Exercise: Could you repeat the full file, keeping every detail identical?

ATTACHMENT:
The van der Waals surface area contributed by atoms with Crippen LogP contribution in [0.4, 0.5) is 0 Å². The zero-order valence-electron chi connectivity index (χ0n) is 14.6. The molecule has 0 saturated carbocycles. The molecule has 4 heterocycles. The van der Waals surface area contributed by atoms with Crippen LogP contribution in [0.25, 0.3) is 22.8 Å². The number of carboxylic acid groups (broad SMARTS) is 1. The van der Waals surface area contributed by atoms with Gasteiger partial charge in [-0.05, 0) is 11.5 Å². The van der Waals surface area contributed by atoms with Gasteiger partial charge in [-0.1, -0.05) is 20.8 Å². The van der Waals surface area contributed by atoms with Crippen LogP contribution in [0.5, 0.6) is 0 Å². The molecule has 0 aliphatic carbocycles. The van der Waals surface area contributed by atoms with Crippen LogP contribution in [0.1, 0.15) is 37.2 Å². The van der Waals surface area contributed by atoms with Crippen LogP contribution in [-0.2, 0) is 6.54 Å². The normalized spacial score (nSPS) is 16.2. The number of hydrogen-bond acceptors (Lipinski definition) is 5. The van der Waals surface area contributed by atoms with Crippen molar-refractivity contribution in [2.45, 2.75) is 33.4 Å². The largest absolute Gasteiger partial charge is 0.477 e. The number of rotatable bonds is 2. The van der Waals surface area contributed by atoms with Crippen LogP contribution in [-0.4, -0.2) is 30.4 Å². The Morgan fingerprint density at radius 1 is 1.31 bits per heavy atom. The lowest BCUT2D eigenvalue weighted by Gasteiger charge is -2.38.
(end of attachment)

The van der Waals surface area contributed by atoms with Crippen LogP contribution in [0.4, 0.5) is 0 Å². The zero-order valence-electron chi connectivity index (χ0n) is 14.6. The molecule has 0 saturated carbocycles. The molecule has 4 heterocycles. The van der Waals surface area contributed by atoms with Crippen LogP contribution in [0.25, 0.3) is 22.8 Å². The number of carboxylic acid groups (broad SMARTS) is 1. The van der Waals surface area contributed by atoms with Gasteiger partial charge in [-0.05, 0) is 11.5 Å². The van der Waals surface area contributed by atoms with Gasteiger partial charge in [-0.1, -0.05) is 20.8 Å². The van der Waals surface area contributed by atoms with Crippen LogP contribution in [0.5, 0.6) is 0 Å². The molecule has 0 aliphatic carbocycles. The van der Waals surface area contributed by atoms with Crippen LogP contribution in [0.1, 0.15) is 37.2 Å². The van der Waals surface area contributed by atoms with Crippen LogP contribution in [-0.2, 0) is 6.54 Å². The normalized spacial score (nSPS) is 16.2. The number of hydrogen-bond acceptors (Lipinski definition) is 5. The van der Waals surface area contributed by atoms with Crippen molar-refractivity contribution in [2.45, 2.75) is 33.4 Å². The largest absolute Gasteiger partial charge is 0.477 e. The number of rotatable bonds is 2. The van der Waals surface area contributed by atoms with Crippen LogP contribution in [-0.4, -0.2) is 30.4 Å². The Morgan fingerprint density at radius 1 is 1.31 bits per heavy atom. The lowest BCUT2D eigenvalue weighted by Gasteiger charge is -2.38.